Make goal-setting an ongoing practice.
Setting goals at work is an intriguing balancing act. On the one hand, your workplace goals must support the company mission. But, on the other hand, they must be your own. Otherwise, goal-setting is just a rote, check-the-box exercise.
An additional complication is that certain companies (and managers) are better at helping their employees set and achieve work goals than others. The good news is that even if you work for someone who approaches the annual goal-setting session as a necessary evil, there are things you can do to get some value out of it. If your manager genuinely understands the power of goal alignment, setting, and achieving goals, you have an excellent opportunity to use the conversation working towards your career growth.
Here are ten things to keep in mind before setting goals at work and filling out that goal sheet.
1. Get clarity on your team’s structure
Get the mapping right, and you will be able to identify specific and measurable things you can do better to help processes and projects run smoother.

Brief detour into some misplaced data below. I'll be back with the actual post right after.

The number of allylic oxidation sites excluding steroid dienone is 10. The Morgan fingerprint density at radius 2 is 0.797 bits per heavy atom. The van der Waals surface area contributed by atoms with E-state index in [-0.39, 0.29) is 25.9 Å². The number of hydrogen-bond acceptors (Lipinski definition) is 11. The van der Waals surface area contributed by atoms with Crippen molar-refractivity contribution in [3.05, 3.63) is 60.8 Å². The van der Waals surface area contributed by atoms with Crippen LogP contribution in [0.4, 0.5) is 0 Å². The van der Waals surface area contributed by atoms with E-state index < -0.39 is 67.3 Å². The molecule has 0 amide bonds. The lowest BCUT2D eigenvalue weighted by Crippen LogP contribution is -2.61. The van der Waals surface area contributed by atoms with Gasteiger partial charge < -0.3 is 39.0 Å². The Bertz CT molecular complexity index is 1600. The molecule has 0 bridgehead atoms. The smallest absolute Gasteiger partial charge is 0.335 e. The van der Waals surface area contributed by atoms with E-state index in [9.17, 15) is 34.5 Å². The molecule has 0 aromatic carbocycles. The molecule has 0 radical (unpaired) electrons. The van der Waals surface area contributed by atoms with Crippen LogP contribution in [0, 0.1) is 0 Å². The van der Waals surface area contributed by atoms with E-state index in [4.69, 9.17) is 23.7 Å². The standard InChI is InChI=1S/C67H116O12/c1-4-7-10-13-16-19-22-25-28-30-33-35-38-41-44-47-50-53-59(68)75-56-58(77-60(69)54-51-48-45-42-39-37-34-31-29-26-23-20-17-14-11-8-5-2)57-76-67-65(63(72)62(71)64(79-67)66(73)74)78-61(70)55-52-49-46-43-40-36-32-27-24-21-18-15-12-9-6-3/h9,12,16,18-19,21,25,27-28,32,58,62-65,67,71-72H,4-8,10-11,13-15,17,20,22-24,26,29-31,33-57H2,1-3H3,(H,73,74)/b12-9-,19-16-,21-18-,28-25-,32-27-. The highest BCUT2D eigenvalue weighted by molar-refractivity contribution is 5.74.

2. Talk to your boss. What can you do to make their job easier and make them look good?
Having a frank conversation about supporting your boss will go a long way towards defining your workplace goals.
3. Focus on what you can control and have a plan for the rest
Be clear on the distinction, and have a plan for what to do if the out-of-your-control factors don’t line up.
4. Think about your career path in the long run
Line up your personal goals for work in a way that allows you to gather those accomplishments and learn the skills.
5. Go beyond immediate tasks and think of the bigger picture
Your growth as a professional is more significant than productivity and proficiency at your desk!
6. Get clarity on what goal achievement would look like
The image of a goal achieved will keep you motivated.
7. Schedule periodic check-ins
The important thing is to keep the communication channel open so that your goal plan can adapt to reflect today’s reality and priorities.
8. Ask for support if you need it
Your career is no different. Look for allies, both within your company and outside of it, and build a network of professionals who care about your success. Talk to them, ask for advice, and listen carefully.
9. Make a periodic comparison of your annual goals with your to-do list
Do a regular check of how well your daily to-do list aligns with your big-picture workplace goals. If the two have nothing to do with each other, talk to your manager and take action.
10. Track your accomplishments
List everything from meeting regular deadlines to stepping in to help with an urgent research project to completing successful client pitches and presentations.